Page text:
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Russell Kirk

Russell Kirk (1918-1994) was the author of some thirty-two books, hundreds of periodical essays, and many short stories. Both Time and Newsweek have described him as one of America’s leading thinkers, and The New York Times acknowledged the scale of his influence when in 1998 it wrote that Kirk’s 1953 book The Conservative Mind “gave American conservatives an identity and a genealogy and catalyzed the postwar movement.”

When I finished The Conservative Mind for the first time, I remember thinking quite clearly that Russell Kirk had gotten so close to truth, but, then, just when he had the chance, he failed to promote freedom—the proper answer to every single thing...
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A reformed history must be imaginative and humane; like poetry, like the great novel, it must be personal rather than abstract, ethical rather than ideological. Like the poet, the historian must understand that devotion to truth is not identical with the cult of facts...
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In the process of revitalizing Britain's governing principles, the American founding also unleashed the ideas of liberty and equality to an unexpected degree... A heavy overcast settled over the Huron Valley. Expecting snow at any moment, I...
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Edmund Burke’s principle of order is an anticipatory refutation of utilitarianism, positivism, and pragmatism, an affirmation of that reverential view of society which may be traced through Aristotle, Cicero, Seneca, the Roman jurisconsults, the Schoolmen, Richard Hooker, and lesser thinkers. It is this; but it is more...

Abraham Lincoln never was a doctrinaire; he rose from very low estate to very high estate, and he knew the savagery which lies so close beneath the skin of man, and he knew that most men are good only out of obedience to routine and convention...

There is a divine order of being of which we must be a part. To reject this order and our part therein is to choose madness and make any decent life impossible. As a literary critic, George Panichas shed great light on the relationship between this recognition...
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Edmund Burke transcends party struggles and the questions of his hour; and, though suspicious from first to last of abstract doctrine and theoretic dogma, he will endure not for what he did, but for what he perceived... Burke and the Nature of Politics:...
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As Paul Gottfried explains in "Revisions and Dissents," the real division between right and left cuts not between finance capitalists and welfare statists, but “between those who wish to preserve inherited communities and their sources of authority and those who wish to ‘reform’ or abolish these arrangements”...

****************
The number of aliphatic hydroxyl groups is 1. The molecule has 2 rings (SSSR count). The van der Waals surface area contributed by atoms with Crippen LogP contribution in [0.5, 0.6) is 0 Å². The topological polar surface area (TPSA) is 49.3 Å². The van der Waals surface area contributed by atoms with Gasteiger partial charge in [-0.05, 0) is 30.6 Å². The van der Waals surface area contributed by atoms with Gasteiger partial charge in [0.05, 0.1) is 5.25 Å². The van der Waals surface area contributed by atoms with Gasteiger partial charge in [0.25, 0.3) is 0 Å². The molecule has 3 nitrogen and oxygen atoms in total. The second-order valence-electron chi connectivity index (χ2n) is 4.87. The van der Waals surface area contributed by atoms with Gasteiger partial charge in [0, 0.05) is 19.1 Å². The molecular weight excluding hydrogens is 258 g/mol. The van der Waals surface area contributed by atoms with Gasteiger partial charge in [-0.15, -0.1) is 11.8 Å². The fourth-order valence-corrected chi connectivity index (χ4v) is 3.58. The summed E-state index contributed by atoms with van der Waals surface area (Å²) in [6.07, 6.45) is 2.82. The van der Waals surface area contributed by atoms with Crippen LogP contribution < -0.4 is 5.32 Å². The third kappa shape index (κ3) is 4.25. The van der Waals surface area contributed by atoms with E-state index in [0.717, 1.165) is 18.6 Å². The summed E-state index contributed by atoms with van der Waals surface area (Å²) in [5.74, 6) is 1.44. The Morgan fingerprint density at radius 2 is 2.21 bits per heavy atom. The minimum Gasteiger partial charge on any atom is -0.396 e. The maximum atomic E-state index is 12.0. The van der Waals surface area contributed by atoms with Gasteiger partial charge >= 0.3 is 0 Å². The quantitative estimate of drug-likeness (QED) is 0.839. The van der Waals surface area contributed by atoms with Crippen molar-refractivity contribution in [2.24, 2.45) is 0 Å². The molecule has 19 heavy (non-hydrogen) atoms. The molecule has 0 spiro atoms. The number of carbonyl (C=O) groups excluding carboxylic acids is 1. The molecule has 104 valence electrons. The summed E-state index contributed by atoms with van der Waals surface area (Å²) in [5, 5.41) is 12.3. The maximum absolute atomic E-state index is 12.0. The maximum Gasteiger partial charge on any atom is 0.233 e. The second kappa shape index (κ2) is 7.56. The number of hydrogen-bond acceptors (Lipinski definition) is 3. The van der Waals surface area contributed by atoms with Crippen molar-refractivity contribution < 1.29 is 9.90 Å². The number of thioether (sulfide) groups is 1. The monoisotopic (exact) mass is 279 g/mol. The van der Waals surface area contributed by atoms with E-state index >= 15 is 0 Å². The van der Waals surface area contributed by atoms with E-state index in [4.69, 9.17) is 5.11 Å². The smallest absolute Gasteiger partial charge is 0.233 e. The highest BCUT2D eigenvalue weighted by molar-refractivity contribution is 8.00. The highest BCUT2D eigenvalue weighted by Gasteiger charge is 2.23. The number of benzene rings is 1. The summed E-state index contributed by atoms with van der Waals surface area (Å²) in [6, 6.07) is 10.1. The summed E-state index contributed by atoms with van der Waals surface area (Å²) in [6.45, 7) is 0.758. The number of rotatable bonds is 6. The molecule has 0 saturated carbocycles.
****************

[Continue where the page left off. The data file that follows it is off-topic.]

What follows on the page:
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The chief purpose of life, for any one of us, is to increase according to our capacity our knowledge of God by all the means we have, and to be moved by this knowledge to praise and thanks. What will you do?... Editor's Note: This address was...
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What Russell Kirk did was to demonstrate that intelligent conservatism was not a mere smokescreen for selfishness. It was an attitude toward life with substance and moral force of its own... Today’s offering in our Timeless Essay series affords readers the opportunity to join George Nash...
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Cultural decadence is all around us, and there is a siren call to submission. But such submission is not worthy of a free people, and we must respond with wonder and beauty, truth and goodness, philosophy and rhetoric...
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George Gissing found himself more intensely conservative than the Tory politicians of his time, a lover of old ways and old towns, a champion of the countryside, a man who distrusted innovation and spoke for the permanent things... The Collected Letters of George...
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The peculiar conditions of our time and our society demand now, more than ever before, a reinvigoration of truly liberal learning. This hour is favorable to the restoration or establishment of a college with principle... A few years...
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The genuine conservative is not motivated by fear, avarice, or power. The very constitution of his being is directed toward the perfection of his soul... Today’s offering in our Timeless Essay series affords readers the opportunity to join Glen A. Sproviero as he explores the distinction...